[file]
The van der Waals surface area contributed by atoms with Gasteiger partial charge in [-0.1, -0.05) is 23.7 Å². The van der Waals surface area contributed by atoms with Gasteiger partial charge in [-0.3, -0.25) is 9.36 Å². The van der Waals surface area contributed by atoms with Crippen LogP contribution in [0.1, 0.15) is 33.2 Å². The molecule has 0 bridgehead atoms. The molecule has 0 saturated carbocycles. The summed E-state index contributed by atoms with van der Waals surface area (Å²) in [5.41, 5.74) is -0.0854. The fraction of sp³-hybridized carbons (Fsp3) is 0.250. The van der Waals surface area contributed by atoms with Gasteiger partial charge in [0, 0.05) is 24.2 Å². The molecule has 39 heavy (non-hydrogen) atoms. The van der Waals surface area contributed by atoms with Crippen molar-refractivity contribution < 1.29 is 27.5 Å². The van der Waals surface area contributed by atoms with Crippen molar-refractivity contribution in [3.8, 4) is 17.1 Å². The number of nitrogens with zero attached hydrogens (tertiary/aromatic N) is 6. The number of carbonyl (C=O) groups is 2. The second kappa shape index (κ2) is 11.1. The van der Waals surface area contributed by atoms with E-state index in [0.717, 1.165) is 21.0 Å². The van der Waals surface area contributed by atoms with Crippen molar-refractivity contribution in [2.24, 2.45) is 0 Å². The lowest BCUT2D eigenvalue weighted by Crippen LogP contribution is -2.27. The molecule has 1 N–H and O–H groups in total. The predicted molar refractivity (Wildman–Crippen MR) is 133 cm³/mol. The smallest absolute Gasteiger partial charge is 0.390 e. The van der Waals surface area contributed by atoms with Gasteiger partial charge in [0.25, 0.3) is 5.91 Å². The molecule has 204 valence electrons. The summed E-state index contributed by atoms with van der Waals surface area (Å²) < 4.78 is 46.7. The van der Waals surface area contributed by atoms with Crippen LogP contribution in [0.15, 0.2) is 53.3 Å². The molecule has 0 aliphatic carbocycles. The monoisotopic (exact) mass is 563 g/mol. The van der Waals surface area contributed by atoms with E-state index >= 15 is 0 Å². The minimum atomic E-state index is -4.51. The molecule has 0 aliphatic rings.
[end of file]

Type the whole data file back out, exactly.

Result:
The van der Waals surface area contributed by atoms with Gasteiger partial charge in [-0.1, -0.05) is 23.7 Å². The van der Waals surface area contributed by atoms with Gasteiger partial charge in [-0.3, -0.25) is 9.36 Å². The van der Waals surface area contributed by atoms with Crippen LogP contribution in [0.1, 0.15) is 33.2 Å². The molecule has 0 bridgehead atoms. The molecule has 0 saturated carbocycles. The summed E-state index contributed by atoms with van der Waals surface area (Å²) in [5.41, 5.74) is -0.0854. The fraction of sp³-hybridized carbons (Fsp3) is 0.250. The van der Waals surface area contributed by atoms with Gasteiger partial charge in [0, 0.05) is 24.2 Å². The molecule has 39 heavy (non-hydrogen) atoms. The van der Waals surface area contributed by atoms with Crippen molar-refractivity contribution < 1.29 is 27.5 Å². The van der Waals surface area contributed by atoms with Crippen molar-refractivity contribution in [3.8, 4) is 17.1 Å². The number of nitrogens with zero attached hydrogens (tertiary/aromatic N) is 6. The number of carbonyl (C=O) groups is 2. The second kappa shape index (κ2) is 11.1. The van der Waals surface area contributed by atoms with E-state index in [0.717, 1.165) is 21.0 Å². The van der Waals surface area contributed by atoms with Crippen molar-refractivity contribution in [2.24, 2.45) is 0 Å². The lowest BCUT2D eigenvalue weighted by Crippen LogP contribution is -2.27. The molecule has 1 N–H and O–H groups in total. The predicted molar refractivity (Wildman–Crippen MR) is 133 cm³/mol. The smallest absolute Gasteiger partial charge is 0.390 e. The van der Waals surface area contributed by atoms with Gasteiger partial charge in [0.25, 0.3) is 5.91 Å². The molecule has 204 valence electrons. The summed E-state index contributed by atoms with van der Waals surface area (Å²) < 4.78 is 46.7. The van der Waals surface area contributed by atoms with Crippen LogP contribution in [0.15, 0.2) is 53.3 Å². The molecule has 0 aliphatic carbocycles. The monoisotopic (exact) mass is 563 g/mol. The van der Waals surface area contributed by atoms with E-state index >= 15 is 0 Å². The minimum atomic E-state index is -4.51. The molecule has 0 aliphatic rings.